In all of these transactions, cybersecurity is a risk for all parties including their C-suite, board members, underwriters, and legal counsel. This is because, in the typical setting, the target company has intangible assets of significant value. As we have learned from some of the more publicized breaches, such intangible assets include, trade secrets (the company’s secret sauce); customer lists; personal identifying information; intellectual property/work product (as demonstrated by the Sony breach with the release of several films including The Interview featuring Seth Rogen and James Franco); high-level executive conversations detailing corporate strategies, financial issues, client confidences, etc. (as also demonstrated by the Sony breach); private health information of clients and employees (as demonstrated by the Anthem breach); and private sexual preferences and other personal information of clients/website users who import information (as demonstrated by the Ashley Madison breach).

Other company assets can also lose significant value in the event of a breach including customer goodwill and brand reputation. This was demonstrated quite prominently in the Anthem, Home Depot, and Target breaches. For example, on the heels of its 2012 breach, Target’s brand reputation and customer goodwill took a significant hit – not to mention its stock prices and the jobs of some of its higher-level executives. Although Target came back to pre-breach stock price levels, it stands as a good reminder of what it at stake.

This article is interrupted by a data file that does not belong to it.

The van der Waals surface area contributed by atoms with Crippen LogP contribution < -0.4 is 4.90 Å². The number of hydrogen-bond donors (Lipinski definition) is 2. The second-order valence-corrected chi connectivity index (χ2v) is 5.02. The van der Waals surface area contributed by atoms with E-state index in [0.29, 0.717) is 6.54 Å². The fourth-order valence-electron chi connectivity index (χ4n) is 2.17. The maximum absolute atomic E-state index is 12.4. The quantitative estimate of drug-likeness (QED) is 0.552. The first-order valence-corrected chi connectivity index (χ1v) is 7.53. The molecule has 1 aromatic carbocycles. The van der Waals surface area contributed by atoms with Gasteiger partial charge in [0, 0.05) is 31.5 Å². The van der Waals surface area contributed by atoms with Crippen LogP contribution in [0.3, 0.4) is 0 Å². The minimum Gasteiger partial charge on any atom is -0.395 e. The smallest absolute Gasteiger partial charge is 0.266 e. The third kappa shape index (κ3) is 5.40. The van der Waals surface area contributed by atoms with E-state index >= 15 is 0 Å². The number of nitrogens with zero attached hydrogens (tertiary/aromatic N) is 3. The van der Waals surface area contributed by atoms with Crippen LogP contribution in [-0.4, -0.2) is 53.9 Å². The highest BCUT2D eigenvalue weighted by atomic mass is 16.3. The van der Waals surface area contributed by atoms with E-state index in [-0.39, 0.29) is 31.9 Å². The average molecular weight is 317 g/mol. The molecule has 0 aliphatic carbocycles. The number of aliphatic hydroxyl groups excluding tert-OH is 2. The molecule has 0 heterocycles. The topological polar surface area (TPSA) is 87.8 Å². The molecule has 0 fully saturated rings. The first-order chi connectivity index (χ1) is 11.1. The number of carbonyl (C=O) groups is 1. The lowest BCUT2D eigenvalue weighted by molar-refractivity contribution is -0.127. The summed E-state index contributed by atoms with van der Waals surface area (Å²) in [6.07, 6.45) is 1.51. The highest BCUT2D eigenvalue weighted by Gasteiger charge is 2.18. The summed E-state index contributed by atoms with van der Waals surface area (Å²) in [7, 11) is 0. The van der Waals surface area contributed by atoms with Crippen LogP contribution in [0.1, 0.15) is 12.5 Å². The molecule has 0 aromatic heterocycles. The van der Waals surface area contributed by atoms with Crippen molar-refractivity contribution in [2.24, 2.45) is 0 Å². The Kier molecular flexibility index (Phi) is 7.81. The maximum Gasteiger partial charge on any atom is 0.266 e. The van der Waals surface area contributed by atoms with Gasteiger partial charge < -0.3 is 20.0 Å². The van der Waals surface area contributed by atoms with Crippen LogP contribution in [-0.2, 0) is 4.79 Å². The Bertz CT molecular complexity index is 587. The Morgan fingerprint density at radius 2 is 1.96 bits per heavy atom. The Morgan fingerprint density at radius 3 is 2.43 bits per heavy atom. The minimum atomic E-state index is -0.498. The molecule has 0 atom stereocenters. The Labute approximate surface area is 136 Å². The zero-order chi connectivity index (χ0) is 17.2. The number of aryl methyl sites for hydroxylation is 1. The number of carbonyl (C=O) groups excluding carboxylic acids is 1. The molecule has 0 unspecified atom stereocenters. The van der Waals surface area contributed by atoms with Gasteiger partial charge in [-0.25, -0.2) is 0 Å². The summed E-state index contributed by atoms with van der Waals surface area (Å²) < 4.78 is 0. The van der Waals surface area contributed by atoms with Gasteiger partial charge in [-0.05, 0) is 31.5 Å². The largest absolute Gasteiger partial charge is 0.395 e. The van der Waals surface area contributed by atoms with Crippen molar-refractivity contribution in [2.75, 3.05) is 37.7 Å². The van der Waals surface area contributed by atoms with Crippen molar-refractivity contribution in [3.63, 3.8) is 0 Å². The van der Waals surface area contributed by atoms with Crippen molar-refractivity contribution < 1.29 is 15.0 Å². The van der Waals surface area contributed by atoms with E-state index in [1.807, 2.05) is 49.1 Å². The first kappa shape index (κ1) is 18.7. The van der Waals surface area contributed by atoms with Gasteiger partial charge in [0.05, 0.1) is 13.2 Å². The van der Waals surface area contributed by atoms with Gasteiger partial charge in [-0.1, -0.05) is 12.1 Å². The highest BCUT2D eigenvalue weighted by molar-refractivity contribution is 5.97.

As such, governance, risk, and regulatory and other compliance issues should be a part of the due diligence process, when closing the deal, and when finally integrating the companies.

Due Diligence

From the due diligence standpoint, there are many potential issues. First, many companies rely so much on cloud and digital storage and do not fully understand how that information is shared or who has access to it. Second, many companies have no idea what information has been transferred to personal or company-owned devices, thumb drives, or other places that also places it at issue. Third, while a large global company will likely have well-established policies and procedures regarding and concerning cybersecurity defenses, cybersecurity may not be as robust and vulnerability-deterrent as some of its smaller, acquired, or geographically-extended divisions or departments.

These factors play well for attackers who look for acquisitions, subsidiaries, and vendors (e.g., access in the 2012 Target breach was accessed through a Target vendor) to find a security vulnerability that does not adequately restrict access. Once the attacker is inside the less secure network, it looks for connectors into the larger corporation. If the attacker finds a connection, the attacker can use that opening to gain a traction foothold in the larger corporation’s secure network.